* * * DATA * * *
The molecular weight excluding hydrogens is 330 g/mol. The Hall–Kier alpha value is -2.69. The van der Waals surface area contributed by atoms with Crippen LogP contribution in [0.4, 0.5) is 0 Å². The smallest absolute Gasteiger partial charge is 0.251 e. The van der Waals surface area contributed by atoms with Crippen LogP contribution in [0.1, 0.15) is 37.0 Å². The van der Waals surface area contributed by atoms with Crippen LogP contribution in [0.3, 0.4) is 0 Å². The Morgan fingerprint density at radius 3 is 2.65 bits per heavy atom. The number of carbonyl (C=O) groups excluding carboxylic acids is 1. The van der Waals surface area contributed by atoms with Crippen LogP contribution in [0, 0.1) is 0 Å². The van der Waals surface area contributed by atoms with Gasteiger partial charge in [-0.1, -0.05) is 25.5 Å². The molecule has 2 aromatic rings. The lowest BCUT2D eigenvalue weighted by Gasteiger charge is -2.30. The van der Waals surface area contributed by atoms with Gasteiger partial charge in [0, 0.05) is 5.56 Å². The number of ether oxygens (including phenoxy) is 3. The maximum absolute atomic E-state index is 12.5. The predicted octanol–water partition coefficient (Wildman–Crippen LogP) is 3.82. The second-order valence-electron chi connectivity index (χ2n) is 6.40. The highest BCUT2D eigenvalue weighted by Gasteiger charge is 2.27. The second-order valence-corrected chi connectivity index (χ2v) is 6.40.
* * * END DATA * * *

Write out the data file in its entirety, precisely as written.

The molecular weight excluding hydrogens is 330 g/mol. The Hall–Kier alpha value is -2.69. The van der Waals surface area contributed by atoms with Crippen LogP contribution in [0.4, 0.5) is 0 Å². The smallest absolute Gasteiger partial charge is 0.251 e. The van der Waals surface area contributed by atoms with Crippen LogP contribution in [0.1, 0.15) is 37.0 Å². The van der Waals surface area contributed by atoms with Crippen LogP contribution in [0.3, 0.4) is 0 Å². The Morgan fingerprint density at radius 3 is 2.65 bits per heavy atom. The number of carbonyl (C=O) groups excluding carboxylic acids is 1. The van der Waals surface area contributed by atoms with Crippen LogP contribution in [0, 0.1) is 0 Å². The van der Waals surface area contributed by atoms with Gasteiger partial charge in [-0.1, -0.05) is 25.5 Å². The molecule has 2 aromatic rings. The lowest BCUT2D eigenvalue weighted by Gasteiger charge is -2.30. The van der Waals surface area contributed by atoms with Gasteiger partial charge in [0, 0.05) is 5.56 Å². The number of ether oxygens (including phenoxy) is 3. The maximum absolute atomic E-state index is 12.5. The predicted octanol–water partition coefficient (Wildman–Crippen LogP) is 3.82. The second-order valence-electron chi connectivity index (χ2n) is 6.40. The highest BCUT2D eigenvalue weighted by Gasteiger charge is 2.27. The second-order valence-corrected chi connectivity index (χ2v) is 6.40.